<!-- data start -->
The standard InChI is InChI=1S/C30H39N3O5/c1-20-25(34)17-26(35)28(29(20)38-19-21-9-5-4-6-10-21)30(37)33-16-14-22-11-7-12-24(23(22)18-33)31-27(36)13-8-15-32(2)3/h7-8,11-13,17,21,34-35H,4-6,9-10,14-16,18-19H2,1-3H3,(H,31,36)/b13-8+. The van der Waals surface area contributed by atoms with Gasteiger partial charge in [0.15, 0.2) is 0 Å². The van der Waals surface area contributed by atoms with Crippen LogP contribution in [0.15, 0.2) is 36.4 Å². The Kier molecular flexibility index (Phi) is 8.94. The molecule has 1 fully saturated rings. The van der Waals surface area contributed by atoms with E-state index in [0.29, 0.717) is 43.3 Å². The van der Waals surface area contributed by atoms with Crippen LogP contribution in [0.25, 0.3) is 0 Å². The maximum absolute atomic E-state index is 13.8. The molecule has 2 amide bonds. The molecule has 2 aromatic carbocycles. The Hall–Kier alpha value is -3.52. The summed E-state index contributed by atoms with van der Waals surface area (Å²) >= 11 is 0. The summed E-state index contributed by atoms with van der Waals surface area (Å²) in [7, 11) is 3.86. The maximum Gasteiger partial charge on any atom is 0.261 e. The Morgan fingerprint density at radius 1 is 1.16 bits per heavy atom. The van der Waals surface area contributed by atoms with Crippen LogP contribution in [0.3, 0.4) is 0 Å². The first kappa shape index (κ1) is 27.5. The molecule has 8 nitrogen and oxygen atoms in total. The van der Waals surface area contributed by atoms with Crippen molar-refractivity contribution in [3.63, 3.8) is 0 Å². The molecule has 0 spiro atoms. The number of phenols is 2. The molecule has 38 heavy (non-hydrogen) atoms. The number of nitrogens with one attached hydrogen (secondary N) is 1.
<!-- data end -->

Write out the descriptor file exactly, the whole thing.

The standard InChI is InChI=1S/C30H39N3O5/c1-20-25(34)17-26(35)28(29(20)38-19-21-9-5-4-6-10-21)30(37)33-16-14-22-11-7-12-24(23(22)18-33)31-27(36)13-8-15-32(2)3/h7-8,11-13,17,21,34-35H,4-6,9-10,14-16,18-19H2,1-3H3,(H,31,36)/b13-8+. The van der Waals surface area contributed by atoms with Gasteiger partial charge in [0.15, 0.2) is 0 Å². The van der Waals surface area contributed by atoms with Crippen LogP contribution in [0.15, 0.2) is 36.4 Å². The Kier molecular flexibility index (Phi) is 8.94. The molecule has 1 fully saturated rings. The van der Waals surface area contributed by atoms with E-state index in [0.29, 0.717) is 43.3 Å². The van der Waals surface area contributed by atoms with Crippen LogP contribution in [0.25, 0.3) is 0 Å². The maximum absolute atomic E-state index is 13.8. The molecule has 2 amide bonds. The molecule has 2 aromatic carbocycles. The Hall–Kier alpha value is -3.52. The summed E-state index contributed by atoms with van der Waals surface area (Å²) >= 11 is 0. The summed E-state index contributed by atoms with van der Waals surface area (Å²) in [7, 11) is 3.86. The maximum Gasteiger partial charge on any atom is 0.261 e. The Morgan fingerprint density at radius 1 is 1.16 bits per heavy atom. The van der Waals surface area contributed by atoms with Crippen LogP contribution in [0.3, 0.4) is 0 Å². The first kappa shape index (κ1) is 27.5. The molecule has 8 nitrogen and oxygen atoms in total. The van der Waals surface area contributed by atoms with Crippen molar-refractivity contribution in [3.63, 3.8) is 0 Å². The molecule has 0 spiro atoms. The number of phenols is 2. The molecule has 38 heavy (non-hydrogen) atoms. The number of nitrogens with one attached hydrogen (secondary N) is 1.